“Companies now pulling back on diversity and inclusion may be placing themselves at a disadvantage,” the HBR says.
Australia’s top companies are simply failing themselves and their shareholders by their insistence of white male leadership teams.
No wonder Sue Morphet is despairing. Australia’s top companies are simply failing themselves and their shareholders by their insistence of white male leadership teams (14 ASX200 companies have zero women on their executive).
Of course, women don’t just get hammered by job losses and stalled career trajectories. The Guardian reported this week that one of the government’s proposed COVID economic fixes – to fast-track the next round of income tax cuts – will deliver $2.28 of benefits to men for every $1 that flows to women.
But back to childcare for a moment – after all, it is fundamental to aspiring to gender equality. Time magazine ran an op-ed from two US congresswomen – Cindy Axne and Katherine Clark – that makes the simple but profound analogy that childcare is another form of infrastructure, just like roads and bridges.
“It is well understood that infrastructure decisions like public roads and transportation are the foundation on which local economies grow. But an obstacle of similar magnitude is threatening the economic recovery that communities across our country are clamouring for – a shortage of safe, affordable childcare,” they write.
It may not be as obvious as a bridge or a tunnel, but … childcare is just as essential to the productivity of our economy.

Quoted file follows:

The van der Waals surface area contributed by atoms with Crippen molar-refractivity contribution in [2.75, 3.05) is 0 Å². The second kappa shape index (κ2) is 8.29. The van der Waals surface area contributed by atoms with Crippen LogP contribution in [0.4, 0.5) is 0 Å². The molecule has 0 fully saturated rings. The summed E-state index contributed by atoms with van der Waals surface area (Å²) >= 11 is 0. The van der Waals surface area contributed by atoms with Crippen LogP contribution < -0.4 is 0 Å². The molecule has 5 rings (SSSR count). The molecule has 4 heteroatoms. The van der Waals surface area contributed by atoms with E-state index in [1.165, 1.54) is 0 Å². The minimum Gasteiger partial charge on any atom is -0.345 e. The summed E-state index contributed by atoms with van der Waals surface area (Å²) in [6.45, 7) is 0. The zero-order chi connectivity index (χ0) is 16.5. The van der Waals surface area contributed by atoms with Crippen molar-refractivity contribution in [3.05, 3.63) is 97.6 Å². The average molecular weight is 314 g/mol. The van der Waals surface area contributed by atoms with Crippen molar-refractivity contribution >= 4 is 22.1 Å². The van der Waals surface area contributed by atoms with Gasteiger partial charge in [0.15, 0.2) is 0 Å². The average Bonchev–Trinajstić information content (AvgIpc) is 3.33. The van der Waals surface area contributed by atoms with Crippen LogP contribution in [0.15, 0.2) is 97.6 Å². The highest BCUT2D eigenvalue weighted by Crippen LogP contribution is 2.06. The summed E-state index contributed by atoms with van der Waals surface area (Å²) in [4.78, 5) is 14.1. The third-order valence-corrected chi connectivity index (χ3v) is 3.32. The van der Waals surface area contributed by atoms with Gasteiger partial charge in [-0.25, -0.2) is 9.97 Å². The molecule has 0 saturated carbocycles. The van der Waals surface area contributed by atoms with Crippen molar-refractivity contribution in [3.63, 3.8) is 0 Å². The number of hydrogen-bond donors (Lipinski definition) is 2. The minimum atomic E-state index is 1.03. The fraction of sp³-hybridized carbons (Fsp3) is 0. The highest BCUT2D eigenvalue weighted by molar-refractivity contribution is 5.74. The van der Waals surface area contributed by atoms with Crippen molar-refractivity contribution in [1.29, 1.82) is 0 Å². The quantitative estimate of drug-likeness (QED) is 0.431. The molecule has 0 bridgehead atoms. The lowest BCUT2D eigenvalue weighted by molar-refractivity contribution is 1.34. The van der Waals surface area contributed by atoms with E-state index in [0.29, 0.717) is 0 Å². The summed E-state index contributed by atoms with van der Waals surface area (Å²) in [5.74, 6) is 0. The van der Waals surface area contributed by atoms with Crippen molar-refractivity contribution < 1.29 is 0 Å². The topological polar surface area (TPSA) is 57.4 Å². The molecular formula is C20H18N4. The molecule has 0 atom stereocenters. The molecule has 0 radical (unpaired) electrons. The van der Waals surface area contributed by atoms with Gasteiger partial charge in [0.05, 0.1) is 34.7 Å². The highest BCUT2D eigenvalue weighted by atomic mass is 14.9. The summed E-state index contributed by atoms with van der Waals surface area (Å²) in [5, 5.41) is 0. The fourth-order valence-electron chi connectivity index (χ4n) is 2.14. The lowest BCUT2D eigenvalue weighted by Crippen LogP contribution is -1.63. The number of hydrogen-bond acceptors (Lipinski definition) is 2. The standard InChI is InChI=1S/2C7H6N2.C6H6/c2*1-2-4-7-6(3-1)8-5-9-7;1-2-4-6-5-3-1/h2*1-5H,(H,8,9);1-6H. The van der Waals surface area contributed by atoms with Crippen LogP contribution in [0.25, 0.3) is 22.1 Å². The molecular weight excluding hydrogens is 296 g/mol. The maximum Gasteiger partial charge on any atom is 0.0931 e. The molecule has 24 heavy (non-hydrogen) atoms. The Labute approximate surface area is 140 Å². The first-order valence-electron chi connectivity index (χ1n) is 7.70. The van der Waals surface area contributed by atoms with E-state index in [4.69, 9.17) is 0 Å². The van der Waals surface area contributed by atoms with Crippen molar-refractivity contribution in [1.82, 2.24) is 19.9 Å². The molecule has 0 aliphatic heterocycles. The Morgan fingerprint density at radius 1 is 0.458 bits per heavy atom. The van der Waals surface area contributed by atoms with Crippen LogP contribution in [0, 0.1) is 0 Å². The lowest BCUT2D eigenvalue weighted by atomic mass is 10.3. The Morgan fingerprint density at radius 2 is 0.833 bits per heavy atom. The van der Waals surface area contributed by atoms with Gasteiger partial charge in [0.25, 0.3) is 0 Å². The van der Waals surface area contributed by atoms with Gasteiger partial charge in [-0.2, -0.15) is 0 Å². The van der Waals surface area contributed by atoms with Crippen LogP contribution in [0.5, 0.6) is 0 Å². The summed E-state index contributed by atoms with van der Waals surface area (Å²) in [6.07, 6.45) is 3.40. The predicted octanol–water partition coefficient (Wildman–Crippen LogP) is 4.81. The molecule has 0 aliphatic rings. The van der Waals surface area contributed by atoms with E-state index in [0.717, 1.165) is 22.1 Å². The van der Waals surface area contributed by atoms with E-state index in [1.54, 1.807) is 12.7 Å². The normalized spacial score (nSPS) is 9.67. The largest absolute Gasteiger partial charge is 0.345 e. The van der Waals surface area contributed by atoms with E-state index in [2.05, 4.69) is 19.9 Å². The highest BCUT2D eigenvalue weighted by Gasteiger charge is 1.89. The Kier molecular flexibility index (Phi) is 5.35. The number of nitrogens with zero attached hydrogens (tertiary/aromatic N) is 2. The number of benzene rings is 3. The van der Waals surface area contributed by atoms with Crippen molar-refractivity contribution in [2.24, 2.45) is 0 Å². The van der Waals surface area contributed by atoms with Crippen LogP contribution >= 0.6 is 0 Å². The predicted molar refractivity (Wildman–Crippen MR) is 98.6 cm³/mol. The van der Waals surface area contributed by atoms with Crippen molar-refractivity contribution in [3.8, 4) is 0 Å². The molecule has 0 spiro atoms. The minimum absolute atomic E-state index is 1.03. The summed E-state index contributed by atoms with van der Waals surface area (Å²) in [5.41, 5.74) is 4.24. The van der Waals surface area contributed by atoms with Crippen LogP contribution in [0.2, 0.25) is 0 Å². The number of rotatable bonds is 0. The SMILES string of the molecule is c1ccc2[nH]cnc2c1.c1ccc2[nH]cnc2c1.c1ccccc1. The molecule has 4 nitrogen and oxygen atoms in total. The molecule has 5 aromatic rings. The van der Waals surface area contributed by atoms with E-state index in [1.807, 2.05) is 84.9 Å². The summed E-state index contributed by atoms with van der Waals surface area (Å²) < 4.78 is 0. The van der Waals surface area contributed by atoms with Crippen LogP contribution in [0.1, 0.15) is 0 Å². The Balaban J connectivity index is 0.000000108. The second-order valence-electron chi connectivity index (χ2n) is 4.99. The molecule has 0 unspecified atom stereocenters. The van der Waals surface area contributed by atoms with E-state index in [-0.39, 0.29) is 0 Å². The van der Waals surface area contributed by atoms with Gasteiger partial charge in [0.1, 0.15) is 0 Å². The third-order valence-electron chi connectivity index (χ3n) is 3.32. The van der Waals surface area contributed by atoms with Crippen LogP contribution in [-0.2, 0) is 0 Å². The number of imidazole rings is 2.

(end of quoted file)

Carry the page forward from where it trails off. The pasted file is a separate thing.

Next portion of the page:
“It may not be as obvious as a bridge or a tunnel, but … childcare is just as essential to the productivity of our economy. And the dual crises of pandemic and economic recession has threatened a permanent and dramatic contraction of this vital sector.”
In other news, a survey by the wonderful new US feminist media platform The 19th found that women in Donald Trump’s White House earn a mere 69 cents to every dollar earned by their male workmates. (Not sure if this includes Ivanka). The US average gender pay gap is 82 cents on the dollar.
However, hats off to BHP’s Australian operation which is actively working to employ women in traditionally male roles. It was reported that female representation in the company has increased by 9% – or 4000 women – since 2016 and that the percentage of new hires in the past financial year who were women was 39.3% female, up from just 10.4% in 2015.
Back to the US for a moment and an article in Politico that grabbed my attention was that women politicians are starting to talk about (gasp) their skin care, clothes and exercise routines.
Of course, the paradigm-shifting Alexandria Ocasio-Cortez is involved having recently filmed a segment for Vogue on her skin care and make-up routines – and that truly awesome red lipstick.
The implication, of course, is that is ok to be a woman, behave like a woman and also be a politician.
It was a point vigorously discussed by Kate Ellis, a former federal politician, and Virginia Hausseger on our new podcast BroadTalk. It’s well worth a listen.
And lastly, I will leave you with footage of Brazilian Maya Gabeira who not only surfed the biggest wave ever surfed by a woman off the coast of Portugal, but the biggest wave of the year. Full stop.
Enjoy your weekend.